Wednesday, 16 July 2008

You Don't Have To Be Mad To Work Here, But Help Yourself

A survey published today claims that almost a fifth of Britain’s MPs have suffered from mental health problems.

The survey of 94 parliamentarians revealed a range of disorders, including (but not limited to) uncontrollable urges to steal public funds, compulsive lying, rampant egomania, obsessively gambling with the nation’s finances, random aggressive outbursts, and an autistic tendency to live in their own little bubble with a blatant disregard for the effects of their actions on others.

Meanwhile, the All-Party Parliamentary Group on Mental Health found that 86% of MPs thought that being an MP was stressful.

“Just look at the Prime Minister,” said a spokesman. “He’s wandering miserably around the world, transferring his problems onto other people, telling them they need to act to reduce their carbon footprints while missing his own targets by a country mile. Back home, he’s in complete denial, insisting in the face of all evidence that there is no recession. He’s a sad, isolated figure, who clings desperately to the hope that his friend George can somehow wave some kind of magic wand and solve all his problems for him - rather than facing the reality of his situation, and taking personal responsibility for the mess he’s got himself into and doing something positive about it. Exercise can make people feel better about themselves - perhaps he ought to take a hike.”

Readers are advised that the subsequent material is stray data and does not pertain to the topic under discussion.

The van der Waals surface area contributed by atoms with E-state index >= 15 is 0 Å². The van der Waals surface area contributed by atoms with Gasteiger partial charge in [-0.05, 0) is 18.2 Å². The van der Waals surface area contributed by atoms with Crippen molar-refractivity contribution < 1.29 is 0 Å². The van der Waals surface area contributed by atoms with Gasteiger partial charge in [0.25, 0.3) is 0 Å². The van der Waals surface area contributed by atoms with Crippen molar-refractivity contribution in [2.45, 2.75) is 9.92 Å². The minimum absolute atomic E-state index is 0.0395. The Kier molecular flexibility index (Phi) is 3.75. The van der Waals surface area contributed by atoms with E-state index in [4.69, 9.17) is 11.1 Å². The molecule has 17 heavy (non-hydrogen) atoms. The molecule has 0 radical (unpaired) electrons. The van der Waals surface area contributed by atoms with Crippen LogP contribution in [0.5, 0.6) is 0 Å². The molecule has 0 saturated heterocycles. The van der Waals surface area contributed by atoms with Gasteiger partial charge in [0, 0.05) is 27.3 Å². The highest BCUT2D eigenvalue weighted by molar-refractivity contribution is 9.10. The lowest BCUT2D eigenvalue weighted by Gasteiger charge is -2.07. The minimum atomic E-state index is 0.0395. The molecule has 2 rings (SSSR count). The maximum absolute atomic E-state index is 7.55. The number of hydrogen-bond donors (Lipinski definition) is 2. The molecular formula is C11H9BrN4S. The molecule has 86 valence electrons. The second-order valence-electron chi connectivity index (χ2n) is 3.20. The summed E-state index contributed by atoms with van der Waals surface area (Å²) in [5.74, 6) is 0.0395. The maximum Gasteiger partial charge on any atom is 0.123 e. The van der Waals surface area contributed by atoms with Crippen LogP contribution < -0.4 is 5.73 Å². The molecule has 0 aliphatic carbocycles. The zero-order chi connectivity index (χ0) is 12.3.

Some people have, however, said that the all-party group itself is hardly in a position to talk.

“They’re supposed to report on the state of the nation’s mental well-being,” complained a clinical psychologist, “But instead they’re completely obsessed with themselves as usual. If they think being an MP is stressful, they should try slaving away in a call centre for all the hours God sends, on £6.50 an hour.”

“After the next election, we might just do that,” moaned one cabinet minister, reaching for the Valium.

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